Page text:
His latest publication continues this theme. He used a “matchstick maths” challenge, where several sticks had been arranged to form Roman numerals and mathematical symbols. The player has to rearrange just one stick so the equation makes sense. There are three such puzzles and all require very different solutions, as you can see in the image below.

These problems are challenging because our experiences can blind us to new ways of thinking. Once we learn how to solve one matchstick puzzle, we try to apply the same method to the others. We find it harder to come up with answers that require different lines of thought.

Chi and Snyder got around this problem by literally giving people a jolt to the brain. They asked 60 volunteers to solve the matchstick problems while running a weak electric current across their scalp, targeting an area called the anterior temporal lobe (ATL). In one group, they used the current to increase the activity on the left ATL while reducing the activity of the right half. In the second, they swapped sides. In the third, they turned the current up slightly but rapidly brought it back to zero. In all the cases, they carefully controlled the current so that the volunteers couldn’t feel any noticeable tingling sensations.

After doing 27 variants of the first matchstick problem, where they had to change an X into a V, the volunteers had to solve a problem from the second category. And they did much better with this new problem if Chi and Snyder had enhanced their right ATL while blocking their left. After six minutes, around 60% of them had solved the puzzle. That’s three times the proportion of the other two groups, where only 20% could solve the problem. They got similar results when they tested the volunteers on puzzles from the third category.

These are intriguing experiments, but they can be easily misinterpreted. Chi and Snyder have shown that by stimulating the brain with electricity, they can successfully free the mind from mental blocks or fixed ways of thinking. Snyder quotes the economist John Maynard Keynes who said, “The difficulty lies, not in the new ideas, but in escaping from the old ones, which ramify…into every corner of our mind.”

But does this equate to “insight” or “creativity”? Andrea Kuszewski, a neuroscientist who studies creativity, says, “They aren’t actually measuring creativity. They are artificially inducing a “clear your head and start over” type of strategy. But just because you are open to new ideas doesn’t mean you’ll actually get one.”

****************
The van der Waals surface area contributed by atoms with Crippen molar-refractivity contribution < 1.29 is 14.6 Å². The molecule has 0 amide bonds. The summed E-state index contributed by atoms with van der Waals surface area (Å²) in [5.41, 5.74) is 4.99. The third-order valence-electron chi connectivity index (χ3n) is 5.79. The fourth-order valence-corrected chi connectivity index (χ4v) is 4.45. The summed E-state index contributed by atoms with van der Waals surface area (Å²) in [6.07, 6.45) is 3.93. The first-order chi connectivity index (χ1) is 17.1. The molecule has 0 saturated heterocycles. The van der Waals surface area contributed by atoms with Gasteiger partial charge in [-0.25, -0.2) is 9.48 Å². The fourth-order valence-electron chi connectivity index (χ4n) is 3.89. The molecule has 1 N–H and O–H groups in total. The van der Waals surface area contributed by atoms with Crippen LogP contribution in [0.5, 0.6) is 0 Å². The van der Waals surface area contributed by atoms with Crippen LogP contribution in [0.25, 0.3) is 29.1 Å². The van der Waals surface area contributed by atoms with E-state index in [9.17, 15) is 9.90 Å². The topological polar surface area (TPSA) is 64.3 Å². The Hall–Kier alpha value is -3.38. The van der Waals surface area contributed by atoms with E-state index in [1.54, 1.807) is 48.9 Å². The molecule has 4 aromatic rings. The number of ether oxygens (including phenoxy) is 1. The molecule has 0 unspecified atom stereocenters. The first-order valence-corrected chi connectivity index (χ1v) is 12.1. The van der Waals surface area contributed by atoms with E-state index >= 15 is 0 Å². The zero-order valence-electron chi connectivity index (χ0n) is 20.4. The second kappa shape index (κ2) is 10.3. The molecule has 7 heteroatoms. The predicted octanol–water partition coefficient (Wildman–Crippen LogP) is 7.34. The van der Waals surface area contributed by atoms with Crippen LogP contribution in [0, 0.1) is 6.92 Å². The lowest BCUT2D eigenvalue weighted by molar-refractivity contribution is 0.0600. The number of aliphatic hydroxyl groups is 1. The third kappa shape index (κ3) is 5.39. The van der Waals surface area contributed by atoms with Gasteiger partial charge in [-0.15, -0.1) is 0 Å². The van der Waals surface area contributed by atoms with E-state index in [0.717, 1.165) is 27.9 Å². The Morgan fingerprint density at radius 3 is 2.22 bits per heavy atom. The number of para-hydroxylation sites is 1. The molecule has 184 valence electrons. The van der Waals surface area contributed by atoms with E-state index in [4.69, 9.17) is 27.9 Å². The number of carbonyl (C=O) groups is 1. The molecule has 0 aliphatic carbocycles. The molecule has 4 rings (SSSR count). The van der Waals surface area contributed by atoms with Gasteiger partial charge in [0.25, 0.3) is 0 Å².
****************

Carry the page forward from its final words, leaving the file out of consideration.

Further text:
Nor does this mean that the ATL is the source of Eureka moments. The sort of electrical stimulation that Chi and Snyder used isn’t a precise technique and it’s unlikely that the current only affected the ATL. Arne Dietrich, who studies the neuroscience of creativity at the American University of Beirut, says, “Creativity and insight do not depend on one specific brain area (the light bulb theory, as I call it).”

However, he adds, “It’s important that the duo targeted the ATL. Most other researchers have focused on a different part of the brain called the prefrontal cortex.” Indeed, other scientists have found that people with damage to the prefrontal cortex do better with the varied matchstick problems than those with everything intact. Chi and Snyder want to see if they could get even stronger effects by targeting both areas at the same time.

And what of the fact that Snyder only boosted insight by deactivating the left ATL? He writes that the right half of the brain is linked to insight and novelty. It’s involved in updating old ideas, while the left half is involved in maintaining them. Knock out the left and you let the right do its thing – it can find new ideas because it’s unrestrained by old ones.

But this veers dangerously close to the popular myth that the right brain is creative and artistic while the left is logical and deductive. In truth, virtually every complex thing we do depends on both halves of the brain, working together and complementing one another.

Kuszewski says, “For creative thinking to take place, there needs to be recruitment from both sides, not just the right. Stimulation of the right side (and inhibiting the left) is sort of like a kick in the pants, so your brain stops being so inflexible. That’s really all it does, and it’s temporary. No lasting creative effects.” Indeed, in Chi and Snyder’s experiment, the volunteers also did better at solving the third group of matchstick problems no matter which half of their ATL was shut down.

Dietrich agrees. “There are too many other studies showing the exact opposite, which we have painstakingly documented. This effect depends mostly on the type of insight problem one uses. For verbal tasks, as was the case here, it makes sense that inhibition to the left does the trick. But that can’t be generalized, at all, to insight as a whole.”

All in all, it’s an interesting study especially because it produced such a large improvement. But even Chi and Snyder admit that the results are difficult to interpret. That thinking cap is still a long way off. Dietrich says, “Non-invasive ways of facilitating insightful problem solving, if technologically refined, can be a game changer in many realms of society – think military, business, art or scientific discovery. But this is a long, long way away. The technique is messy, to say the least. So, it is best to stay grounded on this one for now.”

So for now, shooting yourself in the head with a taser isn’t going to turn you into the next Leonardo da Vinci. It might turn you into the next Justin Bieber though…

Read more in Chi, R., & Snyder, A. (2011). Facilitate Insight by Non-Invasive Brain Stimulation PLoS ONE, 6 (2) DOI: 10.1371/journal.pone.0016655